- This is not a “Turkish Spring.” Turkey is a democratic country. There are issues with the system here, worrisome issues. But these protests are not a nationwide revolution intent on overthrowing an oppressive totalitarian regime. These are people expressing discontent with a prime minister who has increasingly alienated himself from the public, and doesn’t seem to care. This is not civil war — the weapons here are tear gas, rubber bullets, batons and water cannons from the police side, and bits of pried up pavement from the protesters’.
- It started with an environmental sit-in to save Gezi Park. But when a pre-dawn raid involved the police setting fire to tents and using tear gas and pressurized water to disperse a peaceful crowd, people were outraged. In a way, it was the straw that broke the camel’s back. Thousands and thousands have since marched to Taksim Square and the Beşiktaş distrcit in Istanbul, as well as cities all over Turkey, to show solidarity in the face of excessive police brutality. Videos of police shoving people into metro stations then tossing in tear gas bombs, climbing onto the facades of houses to shoot gas canisters into open windows, dropping canisters from helicopters to land on the unprotected heads of protestors, brutally beating protesters and innocent bystanders alike and much, much more have only kept protesters coming back with a vengeance.
- So what was brewing? Discontent has grown against the prime minister because of the many projects that have been approved by the ruling AK Party without the consent of the people they directly affect, and without concern for green space and the environment. This includes: A third Bosporus bridge, a 30-mile canal for Bosporus traffic, an ill-approved mosque in Çamlıca, a luxury mall/apartment complex on the Bosporus, gentrification of historic ethnic neighborhoods like Tarlıbaşı, the demolition of the famous Emek cinema in Beyoğlu, the razing of some 2 million trees in untouched forestland to build the “world’s largest airport,” high-rise hotels that overshadow the historic silhouette of the Golden Horn, and, of course, the re-construction of army barracks that could house a shopping mall on top of what is now Gezi Park.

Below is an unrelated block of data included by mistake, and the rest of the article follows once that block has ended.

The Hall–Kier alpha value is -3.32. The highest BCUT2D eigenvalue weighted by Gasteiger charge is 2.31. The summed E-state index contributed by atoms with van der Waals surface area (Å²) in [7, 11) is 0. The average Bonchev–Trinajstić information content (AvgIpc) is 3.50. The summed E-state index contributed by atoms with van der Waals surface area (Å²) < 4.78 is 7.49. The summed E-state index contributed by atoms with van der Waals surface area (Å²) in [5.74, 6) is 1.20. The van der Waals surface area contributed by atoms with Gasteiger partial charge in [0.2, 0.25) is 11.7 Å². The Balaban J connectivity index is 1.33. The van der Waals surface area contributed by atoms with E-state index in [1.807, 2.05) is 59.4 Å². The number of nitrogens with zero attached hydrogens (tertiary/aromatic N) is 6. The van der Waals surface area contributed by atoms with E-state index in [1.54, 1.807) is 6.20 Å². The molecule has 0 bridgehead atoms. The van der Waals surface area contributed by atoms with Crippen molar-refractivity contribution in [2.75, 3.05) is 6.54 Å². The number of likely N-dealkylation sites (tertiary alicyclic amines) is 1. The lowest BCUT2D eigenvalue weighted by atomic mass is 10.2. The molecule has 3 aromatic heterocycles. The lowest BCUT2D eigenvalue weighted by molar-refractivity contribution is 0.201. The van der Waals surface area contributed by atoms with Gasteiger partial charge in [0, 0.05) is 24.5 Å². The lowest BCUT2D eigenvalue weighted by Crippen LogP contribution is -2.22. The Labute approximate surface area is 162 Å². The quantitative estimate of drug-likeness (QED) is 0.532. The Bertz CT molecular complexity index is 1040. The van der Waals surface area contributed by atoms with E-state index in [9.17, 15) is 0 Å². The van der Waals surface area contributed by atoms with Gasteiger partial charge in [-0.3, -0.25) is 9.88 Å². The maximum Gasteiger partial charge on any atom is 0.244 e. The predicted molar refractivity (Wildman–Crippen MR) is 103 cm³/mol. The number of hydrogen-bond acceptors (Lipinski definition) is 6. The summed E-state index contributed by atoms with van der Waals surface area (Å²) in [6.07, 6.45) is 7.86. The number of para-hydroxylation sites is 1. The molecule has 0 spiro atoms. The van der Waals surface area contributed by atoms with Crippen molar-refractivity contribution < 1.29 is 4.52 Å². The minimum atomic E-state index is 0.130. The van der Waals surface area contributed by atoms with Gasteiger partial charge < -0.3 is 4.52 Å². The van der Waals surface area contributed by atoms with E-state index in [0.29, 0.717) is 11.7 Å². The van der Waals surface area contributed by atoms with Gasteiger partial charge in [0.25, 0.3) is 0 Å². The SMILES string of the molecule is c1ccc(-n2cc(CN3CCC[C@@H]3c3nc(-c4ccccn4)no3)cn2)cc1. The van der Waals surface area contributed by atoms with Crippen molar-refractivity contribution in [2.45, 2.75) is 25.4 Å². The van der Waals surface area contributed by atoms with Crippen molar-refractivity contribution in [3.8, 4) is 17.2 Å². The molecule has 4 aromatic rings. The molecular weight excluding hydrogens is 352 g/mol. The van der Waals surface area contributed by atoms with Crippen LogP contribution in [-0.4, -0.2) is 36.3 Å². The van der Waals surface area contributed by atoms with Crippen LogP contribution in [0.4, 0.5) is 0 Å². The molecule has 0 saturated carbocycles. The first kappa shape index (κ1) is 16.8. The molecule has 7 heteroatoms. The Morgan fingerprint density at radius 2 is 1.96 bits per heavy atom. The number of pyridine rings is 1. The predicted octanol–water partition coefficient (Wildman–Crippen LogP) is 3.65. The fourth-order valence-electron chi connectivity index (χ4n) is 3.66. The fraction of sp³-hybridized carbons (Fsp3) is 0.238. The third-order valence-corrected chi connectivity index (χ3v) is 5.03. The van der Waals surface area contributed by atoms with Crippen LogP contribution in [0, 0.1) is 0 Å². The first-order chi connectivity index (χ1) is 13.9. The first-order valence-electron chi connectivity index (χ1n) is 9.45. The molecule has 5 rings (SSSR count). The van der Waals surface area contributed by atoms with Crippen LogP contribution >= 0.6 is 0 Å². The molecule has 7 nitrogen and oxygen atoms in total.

- There are also a ton of social policies that have people shaking their heads (and fists) in irony and frustration. The AKP — whose power comes from the representation of a once-repressed, conservative majority within the country whose right to religious freedom was severely strangled by the national secularist regime — has recently been introducing greater conservative “family-value” policies. These include: restrictions on alcohol sales and advertisement, prohibitions against PDA on public transport, a call by the PM for women to have “at lest 3 children” and a past attempt to limit abortion rights. To say that Turkey is an Islamist state that is being put under Sharia Law, as I have read on a few sites, is just inaccurate and reactionary. But these religious policies are certainly concerning for a republic built on secularism.